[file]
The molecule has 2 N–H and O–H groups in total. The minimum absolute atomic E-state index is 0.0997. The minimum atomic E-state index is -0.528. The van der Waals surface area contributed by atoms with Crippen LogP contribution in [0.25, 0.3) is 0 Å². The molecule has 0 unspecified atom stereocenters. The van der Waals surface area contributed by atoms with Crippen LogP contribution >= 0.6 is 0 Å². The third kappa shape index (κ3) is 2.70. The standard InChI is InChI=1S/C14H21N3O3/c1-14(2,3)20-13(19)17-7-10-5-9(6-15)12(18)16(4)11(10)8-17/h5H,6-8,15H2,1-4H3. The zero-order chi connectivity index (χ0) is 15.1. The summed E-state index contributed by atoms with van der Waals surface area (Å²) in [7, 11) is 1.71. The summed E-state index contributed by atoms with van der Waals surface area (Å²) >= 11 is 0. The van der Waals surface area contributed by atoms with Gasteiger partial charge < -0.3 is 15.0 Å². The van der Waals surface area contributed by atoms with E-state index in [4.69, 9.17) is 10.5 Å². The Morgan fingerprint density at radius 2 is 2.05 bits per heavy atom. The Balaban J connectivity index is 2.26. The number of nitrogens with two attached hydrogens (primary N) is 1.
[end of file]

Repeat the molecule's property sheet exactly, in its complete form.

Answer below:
The molecule has 2 N–H and O–H groups in total. The minimum absolute atomic E-state index is 0.0997. The minimum atomic E-state index is -0.528. The van der Waals surface area contributed by atoms with Crippen LogP contribution in [0.25, 0.3) is 0 Å². The molecule has 0 unspecified atom stereocenters. The van der Waals surface area contributed by atoms with Crippen LogP contribution >= 0.6 is 0 Å². The third kappa shape index (κ3) is 2.70. The standard InChI is InChI=1S/C14H21N3O3/c1-14(2,3)20-13(19)17-7-10-5-9(6-15)12(18)16(4)11(10)8-17/h5H,6-8,15H2,1-4H3. The zero-order chi connectivity index (χ0) is 15.1. The summed E-state index contributed by atoms with van der Waals surface area (Å²) in [7, 11) is 1.71. The summed E-state index contributed by atoms with van der Waals surface area (Å²) >= 11 is 0. The van der Waals surface area contributed by atoms with Gasteiger partial charge < -0.3 is 15.0 Å². The van der Waals surface area contributed by atoms with E-state index in [4.69, 9.17) is 10.5 Å². The Morgan fingerprint density at radius 2 is 2.05 bits per heavy atom. The Balaban J connectivity index is 2.26. The number of nitrogens with two attached hydrogens (primary N) is 1.